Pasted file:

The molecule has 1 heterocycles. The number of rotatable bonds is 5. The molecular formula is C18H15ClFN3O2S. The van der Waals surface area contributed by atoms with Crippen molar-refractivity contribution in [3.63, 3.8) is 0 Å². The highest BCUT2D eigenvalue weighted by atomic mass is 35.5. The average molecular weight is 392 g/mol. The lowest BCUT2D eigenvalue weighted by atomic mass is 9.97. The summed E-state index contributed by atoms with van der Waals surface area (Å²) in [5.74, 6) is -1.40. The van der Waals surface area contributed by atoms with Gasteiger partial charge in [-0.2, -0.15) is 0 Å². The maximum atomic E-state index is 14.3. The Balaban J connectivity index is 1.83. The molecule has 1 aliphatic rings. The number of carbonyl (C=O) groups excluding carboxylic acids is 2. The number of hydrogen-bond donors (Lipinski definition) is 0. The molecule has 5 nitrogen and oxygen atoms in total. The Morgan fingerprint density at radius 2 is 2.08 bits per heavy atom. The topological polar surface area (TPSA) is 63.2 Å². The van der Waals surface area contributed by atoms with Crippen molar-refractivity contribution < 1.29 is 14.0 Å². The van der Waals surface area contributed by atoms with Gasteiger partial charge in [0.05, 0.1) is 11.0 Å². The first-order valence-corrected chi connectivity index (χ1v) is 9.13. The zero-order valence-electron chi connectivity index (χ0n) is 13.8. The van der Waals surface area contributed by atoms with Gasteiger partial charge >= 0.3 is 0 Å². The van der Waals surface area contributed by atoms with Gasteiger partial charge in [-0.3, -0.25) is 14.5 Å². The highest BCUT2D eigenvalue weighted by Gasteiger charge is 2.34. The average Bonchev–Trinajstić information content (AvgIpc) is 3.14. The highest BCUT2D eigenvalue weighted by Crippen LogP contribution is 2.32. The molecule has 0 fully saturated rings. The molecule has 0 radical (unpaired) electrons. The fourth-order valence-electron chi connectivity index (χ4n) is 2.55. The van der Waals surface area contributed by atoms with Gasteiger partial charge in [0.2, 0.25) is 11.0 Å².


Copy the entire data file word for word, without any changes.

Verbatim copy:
The molecule has 1 heterocycles. The number of rotatable bonds is 5. The molecular formula is C18H15ClFN3O2S. The van der Waals surface area contributed by atoms with Crippen molar-refractivity contribution in [3.63, 3.8) is 0 Å². The highest BCUT2D eigenvalue weighted by atomic mass is 35.5. The average molecular weight is 392 g/mol. The lowest BCUT2D eigenvalue weighted by atomic mass is 9.97. The summed E-state index contributed by atoms with van der Waals surface area (Å²) in [5.74, 6) is -1.40. The van der Waals surface area contributed by atoms with Gasteiger partial charge in [-0.2, -0.15) is 0 Å². The maximum atomic E-state index is 14.3. The Balaban J connectivity index is 1.83. The molecule has 1 aliphatic rings. The number of carbonyl (C=O) groups excluding carboxylic acids is 2. The number of hydrogen-bond donors (Lipinski definition) is 0. The molecule has 5 nitrogen and oxygen atoms in total. The Morgan fingerprint density at radius 2 is 2.08 bits per heavy atom. The topological polar surface area (TPSA) is 63.2 Å². The van der Waals surface area contributed by atoms with Crippen molar-refractivity contribution < 1.29 is 14.0 Å². The van der Waals surface area contributed by atoms with Gasteiger partial charge in [0.05, 0.1) is 11.0 Å². The first-order valence-corrected chi connectivity index (χ1v) is 9.13. The zero-order valence-electron chi connectivity index (χ0n) is 13.8. The van der Waals surface area contributed by atoms with Gasteiger partial charge >= 0.3 is 0 Å². The van der Waals surface area contributed by atoms with Gasteiger partial charge in [-0.3, -0.25) is 14.5 Å². The highest BCUT2D eigenvalue weighted by Gasteiger charge is 2.34. The average Bonchev–Trinajstić information content (AvgIpc) is 3.14. The highest BCUT2D eigenvalue weighted by Crippen LogP contribution is 2.32. The molecule has 0 fully saturated rings. The molecule has 0 radical (unpaired) electrons. The fourth-order valence-electron chi connectivity index (χ4n) is 2.55. The van der Waals surface area contributed by atoms with Gasteiger partial charge in [0.2, 0.25) is 11.0 Å².